Newer services such as HBO Max are showing relatively strong initial growth, however. And Disney+, which disappointed investors in November when its last quarter results showed the lowest number of new subscribers since its launch, staged a remarkable recovery last week, beating Wall Street expectations to nearly 130. million subscribers at the end of last year.
“For now, Disney is defending its position, but it’s not the walkover you might expect from a company with a content cabinet already full of blockbusters,” said analyst Sophie Lund. -Yates of Hargreaves Lansdown.
Shares of Disney jumped nearly 10% as investors breathed a sigh of relief, hoping the golden days of streaming growth aren’t over yet.
The new golden age of TV is proving too positive in some ways, with the overload of choice starting to cause streaming fatigue among consumers. Analysis of the nine major streaming services available in the UK, including ITV Hub, All4 and BBC iPlayer, as well as US subscription services, found 125,000 hours of content. Given that the typical Brit watches around three hours of television a day, it would take 86 years to see it all.
“The market has become a lot more crowded in recent years and it’s not going to support many more services at this point,” said Richard Broughton, analyst at Ampere. “Consumers now have more services than they could possibly need.”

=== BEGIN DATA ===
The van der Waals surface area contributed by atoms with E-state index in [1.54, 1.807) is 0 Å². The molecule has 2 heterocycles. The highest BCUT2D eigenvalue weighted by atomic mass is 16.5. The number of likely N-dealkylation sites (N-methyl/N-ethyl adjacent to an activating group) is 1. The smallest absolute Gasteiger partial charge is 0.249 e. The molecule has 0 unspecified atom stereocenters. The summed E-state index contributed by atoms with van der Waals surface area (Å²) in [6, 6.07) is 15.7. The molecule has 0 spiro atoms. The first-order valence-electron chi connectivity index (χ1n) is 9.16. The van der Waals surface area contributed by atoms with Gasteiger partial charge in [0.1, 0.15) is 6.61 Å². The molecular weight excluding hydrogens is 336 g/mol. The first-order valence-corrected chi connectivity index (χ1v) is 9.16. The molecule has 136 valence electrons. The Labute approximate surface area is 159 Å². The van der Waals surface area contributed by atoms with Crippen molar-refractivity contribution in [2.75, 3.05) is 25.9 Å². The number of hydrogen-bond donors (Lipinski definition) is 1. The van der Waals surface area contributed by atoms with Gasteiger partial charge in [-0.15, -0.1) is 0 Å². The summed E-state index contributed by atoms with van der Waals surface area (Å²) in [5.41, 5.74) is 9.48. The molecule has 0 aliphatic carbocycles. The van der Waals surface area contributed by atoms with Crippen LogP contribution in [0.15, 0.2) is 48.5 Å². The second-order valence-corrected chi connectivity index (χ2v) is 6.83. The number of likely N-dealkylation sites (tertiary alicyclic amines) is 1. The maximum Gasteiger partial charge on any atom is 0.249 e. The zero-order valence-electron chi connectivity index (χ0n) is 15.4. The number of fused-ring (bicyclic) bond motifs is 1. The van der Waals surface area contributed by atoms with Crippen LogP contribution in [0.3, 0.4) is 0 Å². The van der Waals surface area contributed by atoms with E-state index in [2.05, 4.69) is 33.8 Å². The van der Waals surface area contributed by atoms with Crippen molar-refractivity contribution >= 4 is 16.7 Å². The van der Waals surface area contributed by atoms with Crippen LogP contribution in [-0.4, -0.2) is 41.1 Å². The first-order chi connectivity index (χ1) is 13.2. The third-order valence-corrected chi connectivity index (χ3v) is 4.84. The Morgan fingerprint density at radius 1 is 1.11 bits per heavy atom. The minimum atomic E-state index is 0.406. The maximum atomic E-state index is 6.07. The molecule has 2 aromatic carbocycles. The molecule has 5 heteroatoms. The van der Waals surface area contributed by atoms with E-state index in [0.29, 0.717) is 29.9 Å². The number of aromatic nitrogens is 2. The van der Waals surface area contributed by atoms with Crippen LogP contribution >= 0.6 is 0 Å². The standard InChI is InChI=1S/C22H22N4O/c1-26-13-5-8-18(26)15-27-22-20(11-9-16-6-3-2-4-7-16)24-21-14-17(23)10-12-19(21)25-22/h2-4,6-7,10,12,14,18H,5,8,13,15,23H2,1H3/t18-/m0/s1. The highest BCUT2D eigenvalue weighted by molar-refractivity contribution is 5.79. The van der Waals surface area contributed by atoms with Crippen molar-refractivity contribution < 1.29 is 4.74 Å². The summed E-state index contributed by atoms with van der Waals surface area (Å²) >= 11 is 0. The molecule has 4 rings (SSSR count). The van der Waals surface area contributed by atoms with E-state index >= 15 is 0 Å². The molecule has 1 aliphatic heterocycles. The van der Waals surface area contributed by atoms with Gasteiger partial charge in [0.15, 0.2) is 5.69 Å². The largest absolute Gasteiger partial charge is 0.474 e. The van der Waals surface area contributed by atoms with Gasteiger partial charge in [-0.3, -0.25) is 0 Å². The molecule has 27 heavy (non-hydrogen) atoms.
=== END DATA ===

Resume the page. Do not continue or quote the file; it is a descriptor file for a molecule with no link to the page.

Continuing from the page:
It’s an unlikely scenario, but a viewer who wanted to sign up for streaming services to cover all the major entertainment and sporting events – from Sky, BT and Virgin to Amazon, Disney and Netflix, with a little ‘Ad-free ITV Hub+ and specialist streamers like reality TV service Hayu – and pay the BBC license fee, would need to spend around £2,000 a year, excluding the cost of broadband.
There are signs that consumers are becoming more selective about the number of services they want to manage and pay for. Kantar found that a fifth of German consumers who signed up for a new subscription video-on-demand service in the last three months of last year canceled one of their existing services.
“Planned cancellation increases exponentially when people exceed three services,” Sunnebo said. “Consumers are not going to continue to spend indefinitely: there is a ceiling and this ceiling is getting closer and closer. I don’t think we’ve peaked in terms of viewing yet, but we’re getting closer in terms of what people are willing to pay. »